India is one of the most affected countries by the Covid-19 pandemic, and people are turning to spiritual and divine powers in an attempt to protect themselves from the new coronavirus’.

According to  news ,an Indian media reported on a group of women from a village in West Bengal who had decided to fight the coronavirus in their own way – by worshipping Corona Mai, or ‘Corona Goddess’.

They reportedly set up a small shrine on the banks of Chinnamasta pond, near Asansol city, and started singing songs and mantras, burning incense and bringing offerings like fruits, vegetables, ghee, and jaggery.

The women said that they planned to worship and pray to the goddess until she takes away the coronavirus.

“We hope that Corona Devi ensures that the virus leaves us forever,” a 23-year-old worshiper told The Hindu. “Our offerings and chants will win us some respite from the virus.”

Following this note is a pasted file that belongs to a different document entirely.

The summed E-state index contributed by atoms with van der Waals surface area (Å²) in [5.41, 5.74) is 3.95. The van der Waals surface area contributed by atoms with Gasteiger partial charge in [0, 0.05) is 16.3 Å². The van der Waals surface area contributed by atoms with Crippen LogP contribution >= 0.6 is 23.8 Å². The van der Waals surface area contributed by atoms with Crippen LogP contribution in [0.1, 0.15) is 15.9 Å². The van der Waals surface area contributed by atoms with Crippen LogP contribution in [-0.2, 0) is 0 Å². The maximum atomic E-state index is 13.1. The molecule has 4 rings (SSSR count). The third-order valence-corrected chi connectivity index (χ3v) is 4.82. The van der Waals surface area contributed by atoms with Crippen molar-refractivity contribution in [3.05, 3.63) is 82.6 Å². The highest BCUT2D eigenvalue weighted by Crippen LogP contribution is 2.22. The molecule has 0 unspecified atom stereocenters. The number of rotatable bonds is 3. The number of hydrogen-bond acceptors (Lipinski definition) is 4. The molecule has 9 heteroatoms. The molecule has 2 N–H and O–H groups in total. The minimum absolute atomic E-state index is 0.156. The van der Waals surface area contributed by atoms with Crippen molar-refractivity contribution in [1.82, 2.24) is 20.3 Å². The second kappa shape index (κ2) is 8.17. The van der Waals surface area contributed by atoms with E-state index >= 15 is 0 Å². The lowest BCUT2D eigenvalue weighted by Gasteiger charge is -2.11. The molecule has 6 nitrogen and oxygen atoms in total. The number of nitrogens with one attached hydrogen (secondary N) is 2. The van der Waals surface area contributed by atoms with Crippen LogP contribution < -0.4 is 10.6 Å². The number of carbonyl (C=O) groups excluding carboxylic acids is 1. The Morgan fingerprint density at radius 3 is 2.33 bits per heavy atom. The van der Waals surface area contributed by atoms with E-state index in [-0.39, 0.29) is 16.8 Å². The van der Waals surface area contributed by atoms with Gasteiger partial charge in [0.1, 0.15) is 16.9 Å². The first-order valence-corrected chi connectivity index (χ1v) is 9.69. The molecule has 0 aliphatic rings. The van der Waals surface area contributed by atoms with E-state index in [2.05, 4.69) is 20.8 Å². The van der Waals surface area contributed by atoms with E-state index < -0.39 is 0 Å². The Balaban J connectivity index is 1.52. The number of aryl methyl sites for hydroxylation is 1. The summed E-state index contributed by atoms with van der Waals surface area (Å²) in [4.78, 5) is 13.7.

Worshipers of Corona Mai who range from women in their early 20s to old ladies in their 70s believe that the best way to help fight the pandemic is to pray to the goddess until she decides to take the coronavirus away.

“We have decided to worship Corona Devi every Monday and Friday till she becomes satisfied,” a 56-year-old woman said.

The idea of worshipping the Corona Goddess did not occur to only women from West Bengal. While they set up a small outdoor shrine, one Kerala man set up a whole temple to worship a “coronavirus goddess”.

Anilan Muhoortham from the town of Kadakkal worships coronavirus as a goddess.

“I have established this temple for Goddess Coronavirus in accordance with the constitutional freedom to worship. Goddess Coronavirus is being worshipped here,” the Kerala man said. “I dedicate the temple to those health workers, scientists trying to find vaccines, police-fire & rescue officers, other media personnel, journalists and expatriates reporting the information in real-time.”

Interestingly, Anilan takes the social distancing rules seriously in the temple, so whoever wants to make an offering to the Goddess Coronavirus via his home temple can do so by courier or post. Or they can just call him to have the prasad delivered.

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